The neuroinflammatory basis of disease progression and cognitive impairment in Parkinson's disease

Change log

Parkinson’s disease (PD) is classically defined as a movement disorder, but a large proportion of patients also develop cognitive dysfunction as the disease progresses. Currently, it is not fully understood why some patients experience mainly movement-related features, whilst others suffer from a more aggressive disease course with the development of an early dementia. This latter complication is a key milestone in the progression of the disease; almost half of PD patients will develop dementia within 10 years of diagnosis, which has a profound impact on quality of life and care requirements. Abnormal protein aggregation in the form of cortical Lewy bodies and Alzheimer’s-type pathology are well-described pathological correlates of PD dementia, but what determines the rate of progression of this pathology and the time to dementia is unknown. A strong candidate which may play a key role to the rate of cognitive decline is neuroinflammation. Whilst immune activation is well-described in PD, how it links to protein aggregation and its role in PD dementia and disease progression has not been explored, and this forms the focus of this PhD thesis. I hypothesize that neuroinflammatory changes are a critical and early contributor to the pathology of PD dementia. Chapter 1 describes the background and rationale of this PhD thesis including a literature review of the neuropathology of Parkinson’s and its associated dementia. It also provides an overview of the role of the immune system in PD, with a particular focus on Toll-like receptors which are key molecules involved in the activation of the innate immune response. Chapter 2 describes a detailed neuropathological investigation of the distribution and characteristics of inflammatory change in postmortem PD and control brains. It also explores the correlation between neuroinflammatory change, aberrant forms of α-synuclein, tau and amyloid-β and the rate of cognitive decline during life. This study found an increase in activated microglia in the amygdala and hippocampus of PD brains compared to controls, accompanied by infiltration of T lymphocytes in the brain parenchyma. Increased expression of pro-inflammatory cytokines was also observed, both in the substantia nigra and amygdala, as well as upregulation in Toll-like receptors 2 (TLR2) and 4 (TLR4). Chapter 3 describes a study investigating the relationship between neuroinflammation, tau pathology and disease prognosis, in vivo, using PET neuroimaging in early PD. Patients were stratified according to their risk of rapid progression to dementia in “high” versus “low” risk groups, defined using novel clinical and genetic predictors. This study involved PET neuroimaging with [11C]PK11195, a marker of neuroinflammation, and [18F]AV-1451, a radioligand used to visualize tau accumulation, as well as immunophenotyping and TLR expression analysis in the blood and cerebrospinal fluid. PET imaging with [11C]PK11195 showed an increase in neuroinflammation in both PD groups compared to controls in the temporal and orbitofrontal cortex. Whilst [18F]AV-1451 binding was minimal in healthy individuals, it is markedly increased in both low and high risk PD patients in several brain regions. This study also found changes in lymphocyte and monocyte populations in the blood of PD patients compared to controls, as well as increased expression of TLR2 in monocytes, both in the blood and CSF. Chapter 4 describes a pilot study evaluating the time-course of neuroinflammatory change and Toll-like receptor expression in a novel rat model of α-synuclein. This in vivo model was based on the transvascular delivery of α-synuclein pre-formed fibrils. A secondary aim of this pilot study was to assess the tolerability of two TLR-blocking agents (Candesartan cilexetil and TAK242) and their efficacy in reducing TLR expression and protein levels over a two-month treatment in this model. This chapter showed a gradual increase in microglia in the brainstem, accompanied by an increase in TLR levels, particularly TLR4, at 2- 4- and 6-months post-α-synuclein injection. Both TLR-blocking agents were well-tolerated, but I could not demonstrate significant TLR blockade in this small pilot study. Chapter 5 presents the key conclusions of this PhD thesis. My postmortem work suggests that microglial activation is increased in brain areas associated with cognition, namely the hippocampus and the amygdala, and this is accompanied by increased expression of pro-inflammatory mediators. I also identified TLR2 and TLR4 as particular molecules of interest in postmortem PD brain, in biofluids of PD patients at early stages of the disease, and in a novel α-synuclein rodent model. Furthermore, I present in vivo imaging evidence of increased tau deposition in the brain in early PD. The end of the chapter discusses plans for further development of this work.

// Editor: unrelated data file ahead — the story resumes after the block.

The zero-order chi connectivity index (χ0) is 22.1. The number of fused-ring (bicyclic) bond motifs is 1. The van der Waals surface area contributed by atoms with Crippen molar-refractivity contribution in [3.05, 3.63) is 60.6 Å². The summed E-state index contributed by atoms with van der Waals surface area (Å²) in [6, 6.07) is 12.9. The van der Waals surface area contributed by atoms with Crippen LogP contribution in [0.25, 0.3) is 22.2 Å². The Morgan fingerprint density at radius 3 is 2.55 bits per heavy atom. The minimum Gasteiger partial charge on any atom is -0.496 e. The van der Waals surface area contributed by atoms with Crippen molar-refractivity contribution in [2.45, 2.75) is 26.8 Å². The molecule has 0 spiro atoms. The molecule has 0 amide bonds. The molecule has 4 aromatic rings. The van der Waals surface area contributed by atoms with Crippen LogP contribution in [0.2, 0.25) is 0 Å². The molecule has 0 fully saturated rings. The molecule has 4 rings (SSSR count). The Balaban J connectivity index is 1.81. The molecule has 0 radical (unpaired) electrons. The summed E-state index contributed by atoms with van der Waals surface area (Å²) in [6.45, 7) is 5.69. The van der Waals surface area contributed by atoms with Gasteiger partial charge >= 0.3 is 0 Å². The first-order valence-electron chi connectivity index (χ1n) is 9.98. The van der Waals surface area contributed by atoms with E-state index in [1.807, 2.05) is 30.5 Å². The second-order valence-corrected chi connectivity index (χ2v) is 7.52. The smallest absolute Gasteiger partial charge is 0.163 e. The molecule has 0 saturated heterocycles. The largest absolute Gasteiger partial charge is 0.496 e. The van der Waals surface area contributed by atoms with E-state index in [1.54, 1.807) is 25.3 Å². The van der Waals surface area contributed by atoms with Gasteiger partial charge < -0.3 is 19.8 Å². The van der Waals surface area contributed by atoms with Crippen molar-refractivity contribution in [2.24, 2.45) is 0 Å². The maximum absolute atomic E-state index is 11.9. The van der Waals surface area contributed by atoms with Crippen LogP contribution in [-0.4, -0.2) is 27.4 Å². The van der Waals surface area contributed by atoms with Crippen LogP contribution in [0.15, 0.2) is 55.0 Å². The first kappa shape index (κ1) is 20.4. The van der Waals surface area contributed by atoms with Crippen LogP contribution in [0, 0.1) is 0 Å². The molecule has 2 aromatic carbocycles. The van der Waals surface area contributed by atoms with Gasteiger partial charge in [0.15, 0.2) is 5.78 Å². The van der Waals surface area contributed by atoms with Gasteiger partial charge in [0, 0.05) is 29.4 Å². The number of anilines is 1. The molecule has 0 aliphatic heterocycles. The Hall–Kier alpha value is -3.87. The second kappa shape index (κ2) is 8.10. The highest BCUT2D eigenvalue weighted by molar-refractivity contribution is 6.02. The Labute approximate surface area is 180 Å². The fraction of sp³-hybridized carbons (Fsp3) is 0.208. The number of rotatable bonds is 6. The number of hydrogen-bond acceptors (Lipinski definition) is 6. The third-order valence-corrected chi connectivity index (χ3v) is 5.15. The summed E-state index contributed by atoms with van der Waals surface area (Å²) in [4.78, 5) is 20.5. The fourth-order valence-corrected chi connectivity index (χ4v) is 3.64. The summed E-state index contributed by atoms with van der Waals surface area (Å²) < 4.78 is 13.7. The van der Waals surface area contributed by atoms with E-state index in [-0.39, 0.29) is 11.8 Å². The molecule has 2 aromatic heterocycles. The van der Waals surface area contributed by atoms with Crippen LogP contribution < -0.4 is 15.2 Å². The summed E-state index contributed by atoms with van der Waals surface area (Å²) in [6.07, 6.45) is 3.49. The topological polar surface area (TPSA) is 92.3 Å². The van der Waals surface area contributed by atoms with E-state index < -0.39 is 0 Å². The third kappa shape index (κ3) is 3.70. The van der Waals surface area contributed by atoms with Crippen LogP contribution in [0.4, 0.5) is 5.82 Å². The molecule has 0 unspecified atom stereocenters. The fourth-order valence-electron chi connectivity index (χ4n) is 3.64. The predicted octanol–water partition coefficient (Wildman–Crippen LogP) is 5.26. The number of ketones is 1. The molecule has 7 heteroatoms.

Barker, Roger Alistair
Williams-Gray, Caroline Helen
Parkinson's disease, Neuroinflammation, Dementia, PET neuroimaging, Microglia
Doctor of Philosophy (PhD)
Awarding Institution
University of Cambridge
This PhD was funded by a scholarship from the Onassis Foundation (Scholarship Program for Hellenes) and the Alborada Studentship from Wolfson College, Cambridge. The experimental work was funded by the Rosetrees Trust (M369-F1), the Evelyn Trust (16/08), and the Medical Research Council (MR/R007446/1).